Any good disaster recovery project requires the replication of the most critical workloads to somewhere other than the primary site in which they would normally operate. This can be done in several ways, whether the solution is delivered via storage, application, operating system or hypervisor replication, IT shops have been performing replication for many years. Let’s talk through each style of replication and the challenges that go along with each:
Storage Replication – The storage array(SAN or NAS) is licensed to replicate the data and/or virtual machine configuration files from the primary site to another storage array(usually of like make and model but not always, for instance NetApp, EMC, Falconstor.) This particular strategy is fairly common for larger IT shops and relies on the storage vendor devices to perform the work of maintaining asynchronous or synchronous copies at the secondary or tertiary sites.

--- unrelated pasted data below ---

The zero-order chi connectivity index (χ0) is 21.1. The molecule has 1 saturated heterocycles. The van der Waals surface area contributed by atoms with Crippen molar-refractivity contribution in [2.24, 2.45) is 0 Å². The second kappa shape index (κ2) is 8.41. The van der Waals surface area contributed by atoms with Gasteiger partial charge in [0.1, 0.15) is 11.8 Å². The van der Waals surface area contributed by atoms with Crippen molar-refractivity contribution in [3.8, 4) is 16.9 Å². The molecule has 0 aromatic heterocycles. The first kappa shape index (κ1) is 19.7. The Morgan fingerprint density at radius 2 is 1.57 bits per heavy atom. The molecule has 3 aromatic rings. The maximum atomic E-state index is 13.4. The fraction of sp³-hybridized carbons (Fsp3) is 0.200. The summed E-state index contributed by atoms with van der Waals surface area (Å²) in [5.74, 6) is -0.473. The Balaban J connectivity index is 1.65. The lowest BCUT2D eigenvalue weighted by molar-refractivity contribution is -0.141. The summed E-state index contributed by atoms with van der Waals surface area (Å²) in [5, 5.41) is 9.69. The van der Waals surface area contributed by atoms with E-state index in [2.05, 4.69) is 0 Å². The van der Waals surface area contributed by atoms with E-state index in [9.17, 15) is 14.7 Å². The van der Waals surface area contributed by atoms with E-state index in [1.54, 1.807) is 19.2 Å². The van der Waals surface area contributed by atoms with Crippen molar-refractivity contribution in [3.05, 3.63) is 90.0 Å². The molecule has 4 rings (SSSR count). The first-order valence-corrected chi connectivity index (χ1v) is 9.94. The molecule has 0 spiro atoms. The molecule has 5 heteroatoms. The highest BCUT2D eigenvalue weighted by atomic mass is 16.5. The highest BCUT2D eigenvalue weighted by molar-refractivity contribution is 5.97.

- The Good – Replication workload is performed well away from the operating system, application, or hypervisor thus allowing those particular layers to maintain performance. Storage array replication is normally done at a block level and snapshot features on the storage arrays are generally intelligent in that minimal changes to the blocks will need to be replicated, since for a SAN or NAS, blocks are their business.